I have also found myself other side of this situation, as a player. When I was a kid — 9, maybe 10 — I had a lot of my coolest character concepts rejected. For example, in one of the first campaigns I was a player in rather than a DM, I rolled up a half-elven mage. For background, I decided he had stolen his master’s most powerful spellbook and was on-the-run with it. But the book had burned the flesh off his hands and drained away his strength, so he had to wear protective magic gauntlets (essentially underpowered Gauntlets of Ogre Strength, IIRC), and he could only cast spells by reading them aloud from the book.

“NOPE,” I was told.

“Because wizards can’t wear armor; and how would you cast spells with gauntlets on? And you can’t have 9th level spells in your spellbook at first level.” That was the ruling of my friend’s teenage brother — I could play a mage, but he couldn’t wear gauntlets and he couldn’t have an uber spellbook.

I was bitterly disappointed.

Looking back, I’m cognizant that the above was all what we today call “Color”: I wasn’t trying to sneak anything past the DM, there were no rules being broken or bent in a game-hosing manner, or that would even give my character a step up from any other wizard character — I couldn’t read or cast 9th-level spells (or anything other than what my level granted). In fact, the concept I created even hosed me a bit because I couldn’t cast spells without the book, or learn any that weren’t in the book. It was colorful, it had great mood and style, and the DM could have played off it in any number of ways.

As a DM today, I’m hoping I would have said “Yes!” to the younger me, recalling how I had cool character concepts I wanted to explore and play with, how it felt for those ideas to be shut down entirely.

And yet, I told my daughter “no” when she wanted to play a fairy. All that gamer baggage of the early hobby had me jump right into the mode I learned through experience: “NOPE.”

Even though I haven’t gamed much at all in recent years, I’ve designed rules and classes and so on here and there as the whim strikes. And those designs have been heavily influenced by ideas about gaming that are entirely counter to what I grew up with in the hobby, but which are still fairly prevalent therein: ideas like game balance.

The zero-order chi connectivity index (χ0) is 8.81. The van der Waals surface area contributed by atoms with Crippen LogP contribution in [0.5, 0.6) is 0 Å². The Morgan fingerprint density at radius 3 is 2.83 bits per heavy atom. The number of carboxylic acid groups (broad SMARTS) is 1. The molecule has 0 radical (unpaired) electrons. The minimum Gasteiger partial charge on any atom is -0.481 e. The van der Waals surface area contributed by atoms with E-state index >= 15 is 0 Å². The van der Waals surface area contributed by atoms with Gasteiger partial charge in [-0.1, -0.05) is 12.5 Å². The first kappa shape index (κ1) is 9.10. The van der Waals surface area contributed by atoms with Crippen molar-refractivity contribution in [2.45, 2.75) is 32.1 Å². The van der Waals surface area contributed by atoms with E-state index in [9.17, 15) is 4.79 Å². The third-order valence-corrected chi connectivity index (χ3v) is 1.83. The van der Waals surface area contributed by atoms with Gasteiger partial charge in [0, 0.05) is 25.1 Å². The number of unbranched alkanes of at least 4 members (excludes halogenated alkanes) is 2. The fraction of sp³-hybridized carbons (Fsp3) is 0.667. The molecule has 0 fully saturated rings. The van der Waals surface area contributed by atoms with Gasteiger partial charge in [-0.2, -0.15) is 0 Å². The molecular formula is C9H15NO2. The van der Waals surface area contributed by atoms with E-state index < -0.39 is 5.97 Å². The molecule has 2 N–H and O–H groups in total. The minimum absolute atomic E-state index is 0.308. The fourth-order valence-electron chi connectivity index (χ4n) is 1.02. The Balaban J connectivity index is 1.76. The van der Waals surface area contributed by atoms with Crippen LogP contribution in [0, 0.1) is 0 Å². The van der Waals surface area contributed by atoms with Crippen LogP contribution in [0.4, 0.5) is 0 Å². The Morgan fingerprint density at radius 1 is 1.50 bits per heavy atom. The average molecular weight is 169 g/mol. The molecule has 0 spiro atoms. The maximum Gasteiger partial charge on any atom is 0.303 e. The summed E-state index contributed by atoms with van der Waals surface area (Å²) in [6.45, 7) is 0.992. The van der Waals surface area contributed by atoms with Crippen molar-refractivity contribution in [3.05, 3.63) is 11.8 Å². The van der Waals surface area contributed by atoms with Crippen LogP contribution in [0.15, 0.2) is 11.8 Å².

I get it, game balance is important. Game balance is important because fairness is important.

Yet I find that I don’t care about it so much any longer, or at least of making absolutely certain something is completely balanced. At least not as a means unto itself. Because games are about rolling dice and moving tokens and hanging out.

Should I care that the other guy’s half-troll has three classes and regenerates, if I’m happy with my wizard throwing around fireballs and phantasms? I’ve never actually seen weird power disparities cause a problem unless it results in another player not regularly getting their spotlight or being continually over-shadowed. In fact, rules and balance can be detrimental to someone’s spotlight.

Nor have I ever heard a player walk away from a game saying, “Man, that game was so balanced.” and “Everything was so perfectly stat-ed!” Or a DM look fondly back on a game session years later and declare, “It was incredible the way I didn’t let that wizard wear armor. The players really loved it!” or “I remember this one character who was exactly the same as all the other characters!”

Rules are only unfair and unbalanced if they mean someone is having less fun than someone else.

So let them play their fairies, uber half-trolls, gauntlet-wearing wizards, and headless liches.